Our first glimpse of St. Peter’s Square came as we exited the gigantic St. Peter’s Basilica. Most people do it the other way around by coming through the square to enter the cathedral. But we took a shortcut from the Sistine Chapel to the church, so had not yet seen the square. As I gazed out at the obelisk in the center and the rows of columns encircling the square like arms, I could imagine the place packed with thousands of people come to get a glimpse of the pope. And indeed that’s just how it would be in a few days’ time, on Easter Sunday. The square, like the cathedral, was also filled with chairs and huge screens in preparation for the pope’s appearance. We would be gone from Rome by then, thankfully. My daughter, Kari, commented that it would be cool to see the pope. Yeah, but it would be a lot cooler to miss all the crowds and just watch him on TV (we didn’t) from the comfort of our Florence apartment, which is where we would be on Easter.
We slipped into the Vatican Post Office just before they closed to buy some Vatican City stamps. As this is the smallest country in the world, we thought it would be cool to have some of their unique stamps to remember our visit.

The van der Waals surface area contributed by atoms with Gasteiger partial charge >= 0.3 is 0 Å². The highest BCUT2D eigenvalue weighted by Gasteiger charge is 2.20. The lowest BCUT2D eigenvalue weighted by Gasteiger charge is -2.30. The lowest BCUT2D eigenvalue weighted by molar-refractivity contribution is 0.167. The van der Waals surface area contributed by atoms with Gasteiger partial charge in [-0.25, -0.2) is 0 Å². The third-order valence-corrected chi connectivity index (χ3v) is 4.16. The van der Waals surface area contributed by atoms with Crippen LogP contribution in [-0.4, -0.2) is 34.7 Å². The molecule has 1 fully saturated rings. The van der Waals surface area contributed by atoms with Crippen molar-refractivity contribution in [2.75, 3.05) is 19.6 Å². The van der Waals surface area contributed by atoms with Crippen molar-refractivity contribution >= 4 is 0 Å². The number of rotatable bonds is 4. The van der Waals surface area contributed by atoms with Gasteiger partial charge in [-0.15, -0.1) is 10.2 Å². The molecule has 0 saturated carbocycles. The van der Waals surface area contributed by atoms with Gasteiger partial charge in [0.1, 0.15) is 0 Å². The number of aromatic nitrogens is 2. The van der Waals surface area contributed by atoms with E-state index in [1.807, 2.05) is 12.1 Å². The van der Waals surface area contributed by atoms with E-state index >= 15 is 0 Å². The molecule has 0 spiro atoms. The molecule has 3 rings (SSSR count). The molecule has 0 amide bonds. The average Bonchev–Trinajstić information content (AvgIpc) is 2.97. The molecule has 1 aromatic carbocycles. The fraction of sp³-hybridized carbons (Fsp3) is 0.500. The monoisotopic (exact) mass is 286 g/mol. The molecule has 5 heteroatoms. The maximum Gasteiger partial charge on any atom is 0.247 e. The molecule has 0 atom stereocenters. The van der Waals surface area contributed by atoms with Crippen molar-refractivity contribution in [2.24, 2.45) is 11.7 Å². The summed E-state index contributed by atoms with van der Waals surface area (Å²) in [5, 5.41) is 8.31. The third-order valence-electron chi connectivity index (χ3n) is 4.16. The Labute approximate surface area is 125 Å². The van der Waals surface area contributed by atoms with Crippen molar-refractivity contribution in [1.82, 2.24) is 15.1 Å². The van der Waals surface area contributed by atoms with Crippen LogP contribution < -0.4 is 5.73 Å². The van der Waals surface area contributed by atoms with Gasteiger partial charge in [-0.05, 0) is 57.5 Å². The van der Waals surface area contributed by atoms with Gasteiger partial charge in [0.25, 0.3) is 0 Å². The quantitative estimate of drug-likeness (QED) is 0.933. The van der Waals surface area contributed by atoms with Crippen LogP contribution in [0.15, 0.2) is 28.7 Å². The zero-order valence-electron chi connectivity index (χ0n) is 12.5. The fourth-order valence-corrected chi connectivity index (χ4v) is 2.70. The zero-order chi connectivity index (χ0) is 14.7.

Before you leave Vatican City, be sure to get a look at the mercenary guards from Switzerland. They look more like court jesters than guards, if you ask me, and there’s nothing “mercenary” about them. Do you think these guys ever get to do anything exciting? Or do they just have to stand around all day enduring the indignation of tourists like us taking silly pictures of them in those goofy uniforms. They must get tired of that. I know they do, because we were trying to compose a funny picture with one of them in it, and just at the moment we clicked the shutter, he stepped aside. We laughed. Sorry, I know they’re traditional and all (and supposedly designed by Michaelangelo), but come on, those uniforms are just so . . . 16th century!